Jean-Guy Vataux, head of mission in Libya, speaks about the work of MSF teams in the country in order to provide assistance to migrants, refugees and asylum seekers. During their time in Libya, most of them found themselves robbed, under the control of criminal networks, abused, jailed, beaten up, tortured and some die.
Since July 2016, MSF has been providing lifesaving and primary health care to refugees and migrants detained in Tripoli. Early 2017, a new project opened to assist migrants, refugees, and asylum-seekers in Misrata area – its activities are now expanding.
What is the current situation inside the detention centres where MSF provides medical and humanitarian aid?
In and around Misrata, the teams started activities a few months ago in 3 detention centres, formally under the authority of the Directorate for Combatting Illegal Migration (DCIM).
The number of detainees varies from a week to another. They have been stopped at sea by the Libyan coastguards, arrested in towns, at a checkpoint, etc. Some arrive here after being transferred from other detention centres in Tripoli. We sometimes met in detention people who used to live and work in Libya for years. Being tested positive for hepatitis C is enough to send a migrant who moved to Libya with his family to jail.
MSF teams have started to provide medical consultations inside the detention centres. The majority of health issues affecting the patients we see are directly linked to the detention conditions and the violence that marks their journey: skin diseases, scabies, diarrhea, respiratory infections, muscular pain, wounds, but also psychosomatic disorders.
MSF provides referrals to secondary and specialized care for those who need it, such as patients with fracture. Hygiene and non-food items kits are distributed to the detention centres.
While it is possible to marginally improve the material detention conditions, let us not lose sight of the core issue: people are jailed, theoretically waiting for expulsion, following an opaque process which denies their basic rights.
According to IOM, about 7 100 people are detained in the 27 detention centers officially operated by the DCIM, mostly in Tripoli. What about other migrants, refugees, and asylum-seekers in the country? Can you tell us more about them?
International Organization for Migration (OIM) identified over 380 000 migrants currently in Libya. Indeed people held in detention centres under the authority of the DCIM only account for a relatively small part of the total migrant and refugee population in Libya.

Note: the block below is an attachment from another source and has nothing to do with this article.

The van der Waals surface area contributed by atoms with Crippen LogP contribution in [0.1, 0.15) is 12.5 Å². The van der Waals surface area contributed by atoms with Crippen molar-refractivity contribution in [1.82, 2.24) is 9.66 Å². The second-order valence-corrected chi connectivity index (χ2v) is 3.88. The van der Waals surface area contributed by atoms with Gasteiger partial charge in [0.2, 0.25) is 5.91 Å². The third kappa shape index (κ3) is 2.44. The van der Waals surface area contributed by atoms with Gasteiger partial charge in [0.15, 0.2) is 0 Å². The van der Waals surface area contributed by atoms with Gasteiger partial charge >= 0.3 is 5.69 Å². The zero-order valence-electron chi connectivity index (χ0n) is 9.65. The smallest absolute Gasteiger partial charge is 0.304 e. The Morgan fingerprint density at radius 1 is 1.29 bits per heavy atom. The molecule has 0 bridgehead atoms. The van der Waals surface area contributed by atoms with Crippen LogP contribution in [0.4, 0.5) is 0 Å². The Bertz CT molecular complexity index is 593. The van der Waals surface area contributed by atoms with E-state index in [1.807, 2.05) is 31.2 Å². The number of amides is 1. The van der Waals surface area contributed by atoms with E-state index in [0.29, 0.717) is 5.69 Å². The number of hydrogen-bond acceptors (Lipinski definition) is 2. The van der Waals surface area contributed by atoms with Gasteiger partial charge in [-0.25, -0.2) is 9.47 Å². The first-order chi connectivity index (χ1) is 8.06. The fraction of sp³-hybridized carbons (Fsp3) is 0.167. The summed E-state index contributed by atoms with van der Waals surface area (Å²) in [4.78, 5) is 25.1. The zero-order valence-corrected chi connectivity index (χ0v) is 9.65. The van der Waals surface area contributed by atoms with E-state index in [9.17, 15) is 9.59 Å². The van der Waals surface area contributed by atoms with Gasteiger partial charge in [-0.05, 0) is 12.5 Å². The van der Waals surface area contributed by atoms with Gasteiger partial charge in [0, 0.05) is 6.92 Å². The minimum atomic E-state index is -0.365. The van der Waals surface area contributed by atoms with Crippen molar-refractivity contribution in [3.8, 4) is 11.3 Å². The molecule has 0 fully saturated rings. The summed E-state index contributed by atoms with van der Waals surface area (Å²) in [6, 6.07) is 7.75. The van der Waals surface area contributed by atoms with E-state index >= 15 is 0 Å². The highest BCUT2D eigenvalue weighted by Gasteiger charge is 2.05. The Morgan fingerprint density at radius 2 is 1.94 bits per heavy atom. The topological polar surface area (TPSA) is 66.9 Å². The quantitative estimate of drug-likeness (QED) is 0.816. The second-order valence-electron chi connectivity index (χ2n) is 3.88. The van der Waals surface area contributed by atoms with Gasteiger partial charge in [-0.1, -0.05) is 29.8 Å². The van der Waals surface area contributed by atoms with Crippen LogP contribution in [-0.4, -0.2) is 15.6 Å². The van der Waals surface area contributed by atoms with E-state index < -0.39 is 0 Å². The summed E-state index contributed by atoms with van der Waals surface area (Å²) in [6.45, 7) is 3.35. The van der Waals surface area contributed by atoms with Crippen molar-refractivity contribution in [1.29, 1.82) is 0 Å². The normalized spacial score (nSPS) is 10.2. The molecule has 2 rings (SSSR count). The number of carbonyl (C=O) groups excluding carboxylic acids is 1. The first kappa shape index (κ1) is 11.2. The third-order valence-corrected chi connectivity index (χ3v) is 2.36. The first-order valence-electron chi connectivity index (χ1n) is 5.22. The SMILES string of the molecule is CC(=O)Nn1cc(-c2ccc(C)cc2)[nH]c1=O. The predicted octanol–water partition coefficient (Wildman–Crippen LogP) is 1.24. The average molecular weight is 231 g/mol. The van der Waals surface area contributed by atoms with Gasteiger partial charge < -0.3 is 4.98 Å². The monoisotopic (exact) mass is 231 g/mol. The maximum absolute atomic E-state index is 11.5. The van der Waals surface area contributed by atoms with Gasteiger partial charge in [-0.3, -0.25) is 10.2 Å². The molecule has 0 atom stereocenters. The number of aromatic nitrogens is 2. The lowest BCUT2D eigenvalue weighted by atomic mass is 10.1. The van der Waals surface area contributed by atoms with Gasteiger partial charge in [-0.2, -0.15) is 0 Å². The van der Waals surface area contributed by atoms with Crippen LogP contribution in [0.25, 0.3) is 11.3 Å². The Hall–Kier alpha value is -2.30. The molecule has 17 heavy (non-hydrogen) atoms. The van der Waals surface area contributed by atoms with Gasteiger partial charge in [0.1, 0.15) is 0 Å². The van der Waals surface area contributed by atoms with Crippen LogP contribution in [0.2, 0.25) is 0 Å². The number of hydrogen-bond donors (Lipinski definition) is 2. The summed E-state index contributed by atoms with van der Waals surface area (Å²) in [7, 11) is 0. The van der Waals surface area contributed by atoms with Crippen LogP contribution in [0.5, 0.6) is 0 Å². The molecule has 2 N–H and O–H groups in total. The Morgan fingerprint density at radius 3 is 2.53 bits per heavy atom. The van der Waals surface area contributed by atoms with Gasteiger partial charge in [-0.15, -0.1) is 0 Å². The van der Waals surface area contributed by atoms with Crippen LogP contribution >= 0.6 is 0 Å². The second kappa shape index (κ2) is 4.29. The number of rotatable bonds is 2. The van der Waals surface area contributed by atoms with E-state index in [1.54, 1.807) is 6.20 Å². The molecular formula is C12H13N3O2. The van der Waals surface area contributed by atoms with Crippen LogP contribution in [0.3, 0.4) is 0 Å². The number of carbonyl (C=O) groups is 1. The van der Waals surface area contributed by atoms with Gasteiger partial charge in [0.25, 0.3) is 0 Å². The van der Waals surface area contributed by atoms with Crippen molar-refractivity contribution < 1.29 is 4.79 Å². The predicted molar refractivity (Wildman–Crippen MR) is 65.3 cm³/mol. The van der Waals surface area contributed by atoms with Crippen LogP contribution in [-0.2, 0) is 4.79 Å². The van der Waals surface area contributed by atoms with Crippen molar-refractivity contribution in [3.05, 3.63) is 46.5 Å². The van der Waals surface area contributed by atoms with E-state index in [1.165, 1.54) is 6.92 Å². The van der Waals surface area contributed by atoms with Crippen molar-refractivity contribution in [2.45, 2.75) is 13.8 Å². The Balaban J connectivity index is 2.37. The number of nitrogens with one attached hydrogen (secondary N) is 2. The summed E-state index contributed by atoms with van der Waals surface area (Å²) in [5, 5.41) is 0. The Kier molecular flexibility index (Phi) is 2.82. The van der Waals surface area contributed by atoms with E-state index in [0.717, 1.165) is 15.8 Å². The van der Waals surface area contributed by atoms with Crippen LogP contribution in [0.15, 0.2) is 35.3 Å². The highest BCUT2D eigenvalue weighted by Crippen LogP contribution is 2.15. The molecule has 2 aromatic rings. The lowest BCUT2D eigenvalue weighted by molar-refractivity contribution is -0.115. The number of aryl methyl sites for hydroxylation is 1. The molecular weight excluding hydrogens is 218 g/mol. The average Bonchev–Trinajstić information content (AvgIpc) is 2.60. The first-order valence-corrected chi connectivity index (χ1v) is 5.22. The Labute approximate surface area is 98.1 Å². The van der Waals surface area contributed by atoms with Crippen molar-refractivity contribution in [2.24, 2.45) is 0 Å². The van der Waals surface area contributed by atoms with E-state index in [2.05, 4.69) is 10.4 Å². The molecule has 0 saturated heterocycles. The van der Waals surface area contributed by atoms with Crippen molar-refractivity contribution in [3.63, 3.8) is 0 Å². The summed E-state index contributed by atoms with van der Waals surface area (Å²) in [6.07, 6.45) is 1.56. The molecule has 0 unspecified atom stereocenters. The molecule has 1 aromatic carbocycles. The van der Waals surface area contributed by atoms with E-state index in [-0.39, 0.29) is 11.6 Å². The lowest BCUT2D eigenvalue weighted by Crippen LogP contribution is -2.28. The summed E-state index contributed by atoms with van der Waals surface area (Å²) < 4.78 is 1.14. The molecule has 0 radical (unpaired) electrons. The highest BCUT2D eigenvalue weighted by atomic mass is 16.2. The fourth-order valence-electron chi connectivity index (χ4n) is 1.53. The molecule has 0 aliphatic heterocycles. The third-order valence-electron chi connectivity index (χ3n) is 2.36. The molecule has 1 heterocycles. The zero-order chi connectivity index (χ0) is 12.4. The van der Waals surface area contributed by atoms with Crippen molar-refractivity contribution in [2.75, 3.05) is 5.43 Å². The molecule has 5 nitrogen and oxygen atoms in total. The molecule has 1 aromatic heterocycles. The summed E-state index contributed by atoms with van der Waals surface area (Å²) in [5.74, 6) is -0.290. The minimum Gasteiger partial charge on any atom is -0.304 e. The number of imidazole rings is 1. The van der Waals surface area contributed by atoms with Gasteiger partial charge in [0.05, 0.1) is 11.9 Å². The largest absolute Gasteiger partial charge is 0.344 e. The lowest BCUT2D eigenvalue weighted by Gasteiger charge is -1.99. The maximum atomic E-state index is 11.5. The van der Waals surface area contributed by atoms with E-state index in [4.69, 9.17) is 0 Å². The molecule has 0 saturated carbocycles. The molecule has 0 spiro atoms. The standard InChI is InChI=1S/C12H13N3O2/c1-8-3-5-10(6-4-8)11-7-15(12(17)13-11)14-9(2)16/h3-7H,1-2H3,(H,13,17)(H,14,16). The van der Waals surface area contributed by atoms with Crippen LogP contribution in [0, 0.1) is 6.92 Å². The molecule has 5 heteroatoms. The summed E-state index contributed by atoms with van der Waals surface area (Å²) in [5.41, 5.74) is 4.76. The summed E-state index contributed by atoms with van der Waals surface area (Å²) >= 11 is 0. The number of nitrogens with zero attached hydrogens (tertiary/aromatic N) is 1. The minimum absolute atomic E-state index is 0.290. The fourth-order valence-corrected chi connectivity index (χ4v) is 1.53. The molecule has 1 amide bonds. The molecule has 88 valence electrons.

Some came to work in Libya, which once was an economic Eldorado for nationals from neighboring countries. Others either work to try secure funding for the Mediterranean crossing, working under conditions that fell within the scope of forced labour and interrupted by periods of detention, or are at the very beginning of their journey across Libya.
The journey through the Libyan desert and the stays in the unofficial centers, meaning the connection houses and warehouses run by criminal networks, are described as an excruciating experience by those who survived it. It remains a blind spot for us.
In 2016, about 5 000 people drowned in the Mediterranean, and in 2017 the toll is already estimated at 2 000 people as of June. But how many die before reaching the coast and embarking on boats?There is every reason to believe that this is a silent hecatomb.
What is MSF trying to do to assist them?
We opened this month an out-patient clinic in Misrata town to reach out to migrants and refugees who live and work here under various conditions, in order to better understand their challenges and provide free and confidential health care. The respect of medical confidentiality is key in such context where developing certain diseases can be grounds for detention and expulsion. Besides, we continue our activities in the detention centres.
Then, how to be alongside people in the worst moments of their migration journey? So far, we do not have an answer, we continue to attempt to negotiate access to people on the road upstream of the coastal cities. We will see what kind of working space we are able to negotiate or not. The risk of failure is significant.
There are certainly other operational models we have to develop, to devise. Our team regularly go south of Misrata, where the corpses of those who are referred to as “migrants” flock to the local morgue. Reportedly about ten a week. In my opinion, we could at least do more to restore the dignity of these anonymous wrecked.
Working in Libya since 2011, MSF supports the Libyan health system which has been impacted by the renewed war and the ensuing economic recession.
Health structures struggle with shortages of medicines and staff. MSF responds with donations to public health structures, including in the fields of infection control and emergency rooms departments.
We remain committed to respond to the consequences of conflict when needed, for instance by assisting populations displaced by the fighting in Benghazi where we also provide pediatric, gynecological and obstetrical care, and mental health services to children and families affected by the conflict.
Find out about MSF's work in Libya.